Cycle of Bad Governance: Unlearning for a Better Future

Bad governance remains a prevalent issue in business environments, including within the dynamic tapestry of Pakistan’s organisational landscape. While the impact of harmful governance is well-documented in the form of low morale, decreased productivity, high turnover rate, and much more, how exactly are bad leaders formed and how can we protect ourselves from the adverse consequences of intergenerational governance? In this blog, we delve into the roots of bad governance, discuss its adoption into employees and explore strategies for unlearning toxic behaviours to pave the way for a better future.

Ethical Implications of the Cycle of Bad Governance

Addressing toxic behaviours at work is not only a matter of organisational efficiency, but is also a significant ethical issue that affects the well-being and dignity of individuals within the workplace. Ethical leadership is characterised by principles such as fairness, respect, and integrity, all of which are essential for nurturing trust and creating a comfortable work environment. Often, leaders may engage in toxic behaviours such as exploitation, favouritism, and manipulation, that violate these ethical principles and the fundamental rights of employees. This not only leads to psychological harm but also fosters a culture of fear, resentment and mistrust (Brougham-Chandler, 2024). Extending beyond the workplace, such governance also has adverse impacts on the mental well-being and quality of life of the workers. If left unchecked, these behaviours can be transferred into the new generation of employees, ensuring their integration into the company culture and setting a precedent for future mishandlings. Hence, as important as it is to prevent the origination of toxic leadership, devising ways to strangle its perpetuation is just as much of a moral imperative.

The Origination of Bad Governance

Immanuel Kant’s proposition of radical evil suggests an inherent darkness within human nature leading to certain personality traits but it is perhaps an oversimplification of the complexities surrounding harsh management practices. Instead, these behaviours often stem from a misguided belief that such behaviour is necessary for achieving organisational goals (Allio, 2007). Regardless, it is obvious that the transition of bright-eyed new employees into hardened and disengaged employees is partly owed to the kind of governance they encounter within the workplace.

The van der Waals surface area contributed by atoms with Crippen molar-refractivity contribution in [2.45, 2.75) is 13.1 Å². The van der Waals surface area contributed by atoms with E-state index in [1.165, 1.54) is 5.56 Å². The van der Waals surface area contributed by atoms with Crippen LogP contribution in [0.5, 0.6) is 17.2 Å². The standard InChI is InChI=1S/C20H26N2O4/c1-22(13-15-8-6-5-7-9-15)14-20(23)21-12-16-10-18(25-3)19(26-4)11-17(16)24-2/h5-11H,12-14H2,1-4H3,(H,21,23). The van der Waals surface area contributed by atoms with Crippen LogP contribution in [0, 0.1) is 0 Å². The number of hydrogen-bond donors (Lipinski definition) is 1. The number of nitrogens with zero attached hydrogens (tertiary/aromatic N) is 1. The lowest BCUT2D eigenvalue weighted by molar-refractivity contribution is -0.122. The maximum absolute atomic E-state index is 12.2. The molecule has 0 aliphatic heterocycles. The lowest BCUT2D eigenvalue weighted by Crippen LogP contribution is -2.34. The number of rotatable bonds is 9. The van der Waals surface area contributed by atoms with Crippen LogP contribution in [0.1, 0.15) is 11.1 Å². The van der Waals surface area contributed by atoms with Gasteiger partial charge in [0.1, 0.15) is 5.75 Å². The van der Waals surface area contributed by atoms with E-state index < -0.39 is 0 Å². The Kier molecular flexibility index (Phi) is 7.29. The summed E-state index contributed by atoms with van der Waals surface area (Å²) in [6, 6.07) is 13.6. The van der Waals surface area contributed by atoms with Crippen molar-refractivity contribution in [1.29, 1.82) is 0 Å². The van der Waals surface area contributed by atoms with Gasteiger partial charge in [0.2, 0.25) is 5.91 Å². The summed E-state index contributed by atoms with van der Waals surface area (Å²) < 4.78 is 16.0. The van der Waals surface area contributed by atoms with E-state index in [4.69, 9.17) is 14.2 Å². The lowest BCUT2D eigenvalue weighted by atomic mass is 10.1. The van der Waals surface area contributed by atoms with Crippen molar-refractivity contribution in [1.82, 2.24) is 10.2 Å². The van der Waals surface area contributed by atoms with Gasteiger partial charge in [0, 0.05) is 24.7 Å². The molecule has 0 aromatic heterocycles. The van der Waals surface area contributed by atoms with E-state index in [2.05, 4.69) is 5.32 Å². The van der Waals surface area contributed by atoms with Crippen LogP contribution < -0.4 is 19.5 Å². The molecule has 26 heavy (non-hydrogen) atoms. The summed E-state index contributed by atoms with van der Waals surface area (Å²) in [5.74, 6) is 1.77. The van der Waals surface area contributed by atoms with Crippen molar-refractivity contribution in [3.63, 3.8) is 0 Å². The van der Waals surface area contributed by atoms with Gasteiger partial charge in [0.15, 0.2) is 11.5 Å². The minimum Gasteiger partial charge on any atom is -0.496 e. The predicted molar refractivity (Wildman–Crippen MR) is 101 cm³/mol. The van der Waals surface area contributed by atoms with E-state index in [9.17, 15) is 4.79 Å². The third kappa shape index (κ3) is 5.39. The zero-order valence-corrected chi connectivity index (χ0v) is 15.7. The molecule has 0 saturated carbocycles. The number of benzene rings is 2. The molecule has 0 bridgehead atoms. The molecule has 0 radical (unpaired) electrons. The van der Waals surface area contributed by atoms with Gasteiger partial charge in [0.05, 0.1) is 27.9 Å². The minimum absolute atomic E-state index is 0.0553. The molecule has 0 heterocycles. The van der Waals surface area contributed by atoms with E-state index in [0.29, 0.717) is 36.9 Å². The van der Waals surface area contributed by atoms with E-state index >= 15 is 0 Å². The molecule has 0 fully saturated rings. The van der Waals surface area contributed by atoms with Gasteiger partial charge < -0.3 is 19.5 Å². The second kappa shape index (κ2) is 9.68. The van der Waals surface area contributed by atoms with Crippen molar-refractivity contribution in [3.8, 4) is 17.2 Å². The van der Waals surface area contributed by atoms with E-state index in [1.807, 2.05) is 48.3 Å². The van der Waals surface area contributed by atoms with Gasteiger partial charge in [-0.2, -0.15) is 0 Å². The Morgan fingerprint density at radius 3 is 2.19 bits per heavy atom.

In the context of organisational development, the social learning theory provides insight into how individuals replicate the behaviours they observe in their work environment (Bandura, 1977). In the absence of positive role models for governance, the actions of managers and supervisors that contribute adversely to the growth of an organisation are unfortunately adopted by the employee. Therefore, once they rise to a position of power, they may find themselves following what they’ve seen from others assuming that is the way leadership works. Hence, bad leadership perpetuates itself.

Embracing Unlearning

Whether it can be helped or not, nurture is a huge part of the human condition, and without meaning to, we learn and pick up on self-damaging habits, communication styles, and personality traits. With time and feedback, we may catch ourselves mirroring behaviours that do not resonate with the leaders we aspire to be. However, recognizing and addressing these issues is not impossible as this moment of realisation sparks the significance of unlearning or undoing the circuits of one’s personality.

Unlearning acts as a precursor to learning. Before we paint the canvas of our minds with new skills and habits, we must first cleanse the palette. It is akin to moving houses: before arranging your belongings in a new space, they must be cleared out of an existing one, which in itself is a process that demands a considerable amount of endurance and fortitude. Unlearning is a transformative process albeit an uncomfortable, frustrating, and depressing one since it requires people to face and let go of deeply ingrained habits and beliefs. However, through this process of deconstruction, we can rebuild ourselves into something extraordinary.

The process is a testament to our ability as humans to rectify our mistakes, to evolve, and to transcend our limitations. Unlearning involves not just eliminating outdated knowledge and behaviours, allowing for personal and professional growth, but also becoming change-makers, challenging long-standing norms that hinder organisational progress, and advocating for a better future. Consider the historic journey from the widespread acceptance of slavery to its abolition – a testament to society’s capacity to unlearn deep-rooted principles and address broader societal issues.